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Legendary Drag Queen José Julio Sarria Dead at 91

Legendary Drag Queen José Julio Sarria Dead at 91

Legendary gay rights activist and founder of the Imperial Court System José Julio Sarria died this morning in his home in New Mexico, reports GLAAD. Sarria was 91. 

Sarria was a World War II veteran who after being discharged in 1945 became the best-known drag queen in San Francisco, according to GLAAD's retrospective. After winning first place at a drag competition in 1965, Sarria declared himself "Empress José I, The Widow Norton," launching what would become the International Court System of the United States, one of the longest-standing LGBT philanthropic endeavors in the country. Today, there are Imperial Court Chapters in 68 cities across the U.S., Canada, and Mexico. 

But while Sarria was most famous for his drag performances and founding role in the International Court System, the out veteran also had a penchant for political activism. In 1961, Sarria helped form one of the first gay rights organizations in the country, the League for Civil Education, which was the first gay nonprofit registered in California. That same year, Sarria announced his candidacy for San Francisco's Board of Supervisors, making him the first openly gay man to seek public office and, advocates say, raising visibility and paving the way for Harvey Milk to eventually get elected as a San Francisco supervisor in 1977. 

Milk's nephew, who today leads the Harvey Milk Foundation, spoke fondly of his late uncle's dear friend. 

"José Sarria, founder of the International Court System showed us how to turn a night into a grand occasion and a grand occasion into a means of providing support," said Stuart Milk in a statement today. "That support led so many who did not 'fit in' to actually proudly stand out, together, creating a local sense of community and an international network that would raise hundreds of thousands of dollars for local and major charities. He paved the way for my uncle Harvey Milk to run for public office by being the first openly gay man to put his name on the 1961 ballot and was right there to support Harvey’s first campaign in 1973. José’s extraordinary life on this earth has come to an end. And the extraordinary good that he did lives on. For the International Court System he was a guardian and an inspiration. For anyone who felt like they were different he was a defender of our dreams. He taught us how to turn an idea into action, how to wear a tiara, and how to laugh, and ultimately he taught us how to lift up and nourish a marginalized community. We will forever keep José in our history books and in our hearts."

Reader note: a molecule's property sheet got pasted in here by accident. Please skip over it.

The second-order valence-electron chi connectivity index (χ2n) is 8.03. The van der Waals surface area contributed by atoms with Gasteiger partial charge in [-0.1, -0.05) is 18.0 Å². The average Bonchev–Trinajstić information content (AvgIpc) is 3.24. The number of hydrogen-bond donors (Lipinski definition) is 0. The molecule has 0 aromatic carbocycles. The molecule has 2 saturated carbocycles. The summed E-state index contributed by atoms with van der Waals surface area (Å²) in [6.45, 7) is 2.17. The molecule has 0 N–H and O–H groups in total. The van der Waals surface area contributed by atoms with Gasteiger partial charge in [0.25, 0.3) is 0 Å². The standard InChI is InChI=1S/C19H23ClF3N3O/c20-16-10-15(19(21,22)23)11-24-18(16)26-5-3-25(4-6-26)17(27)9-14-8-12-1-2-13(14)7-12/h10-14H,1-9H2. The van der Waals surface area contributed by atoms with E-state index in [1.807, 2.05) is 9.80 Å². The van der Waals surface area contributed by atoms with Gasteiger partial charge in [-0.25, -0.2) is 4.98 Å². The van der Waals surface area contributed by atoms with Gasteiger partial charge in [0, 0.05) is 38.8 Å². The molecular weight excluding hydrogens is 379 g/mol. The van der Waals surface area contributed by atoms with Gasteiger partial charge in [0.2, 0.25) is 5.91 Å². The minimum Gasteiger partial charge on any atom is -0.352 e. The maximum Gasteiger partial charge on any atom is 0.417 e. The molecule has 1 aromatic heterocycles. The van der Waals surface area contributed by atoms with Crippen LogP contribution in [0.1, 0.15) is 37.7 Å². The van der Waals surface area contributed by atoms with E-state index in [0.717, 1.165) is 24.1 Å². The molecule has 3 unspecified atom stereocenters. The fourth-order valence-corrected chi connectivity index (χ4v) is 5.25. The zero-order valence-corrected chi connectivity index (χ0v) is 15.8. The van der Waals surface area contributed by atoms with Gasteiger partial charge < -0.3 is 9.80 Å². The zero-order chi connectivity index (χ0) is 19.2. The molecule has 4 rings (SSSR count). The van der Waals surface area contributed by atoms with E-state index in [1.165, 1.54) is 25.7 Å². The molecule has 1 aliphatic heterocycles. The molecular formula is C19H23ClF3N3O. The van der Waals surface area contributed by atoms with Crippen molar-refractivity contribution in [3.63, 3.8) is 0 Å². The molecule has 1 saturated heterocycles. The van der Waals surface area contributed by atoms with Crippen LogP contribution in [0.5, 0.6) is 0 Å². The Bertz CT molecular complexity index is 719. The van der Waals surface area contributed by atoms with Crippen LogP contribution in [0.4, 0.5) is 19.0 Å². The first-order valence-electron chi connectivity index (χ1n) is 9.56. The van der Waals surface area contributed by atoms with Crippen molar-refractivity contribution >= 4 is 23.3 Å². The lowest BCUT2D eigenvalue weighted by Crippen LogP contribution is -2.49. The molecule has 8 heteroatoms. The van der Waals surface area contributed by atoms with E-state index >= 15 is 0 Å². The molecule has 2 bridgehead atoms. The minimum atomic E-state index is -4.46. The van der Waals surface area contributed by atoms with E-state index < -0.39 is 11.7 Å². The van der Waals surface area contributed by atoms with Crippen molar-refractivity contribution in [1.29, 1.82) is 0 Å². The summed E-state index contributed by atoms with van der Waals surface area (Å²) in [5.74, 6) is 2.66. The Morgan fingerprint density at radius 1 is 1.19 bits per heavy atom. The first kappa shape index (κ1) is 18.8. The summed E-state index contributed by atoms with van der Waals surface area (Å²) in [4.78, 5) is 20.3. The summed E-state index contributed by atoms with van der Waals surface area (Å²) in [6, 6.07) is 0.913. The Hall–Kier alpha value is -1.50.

John A. Pérez, speaker of the California Assembly, noted that while Sarria was based in California, his influence was global. "José Sarria was a monumental figure in the LGBT community whose contributions to our movement cannot be overstated," said Pérez in a statement. "His trailblazing run for public office as an openly gay man laid the groundwork for LGBT Californians to run for public office proudly and openly. But José's refusal to be silenced or shamed back into the closet — in an era where LGBT people were routinely discriminated against — was the greatest contribution to our movement. José's courageous personal example of living life openly, with pride and dignity, gave so many others the courage and confidence they needed to do the same. José's death is a great loss for our community, and it's fitting that it drew to a close just days after an historic victory in the Supreme Court that could never have happened without brave souls like José Sarria leading the way for all of us."

Photo courtesy of Nate Gowdy with Seattle Gay News.

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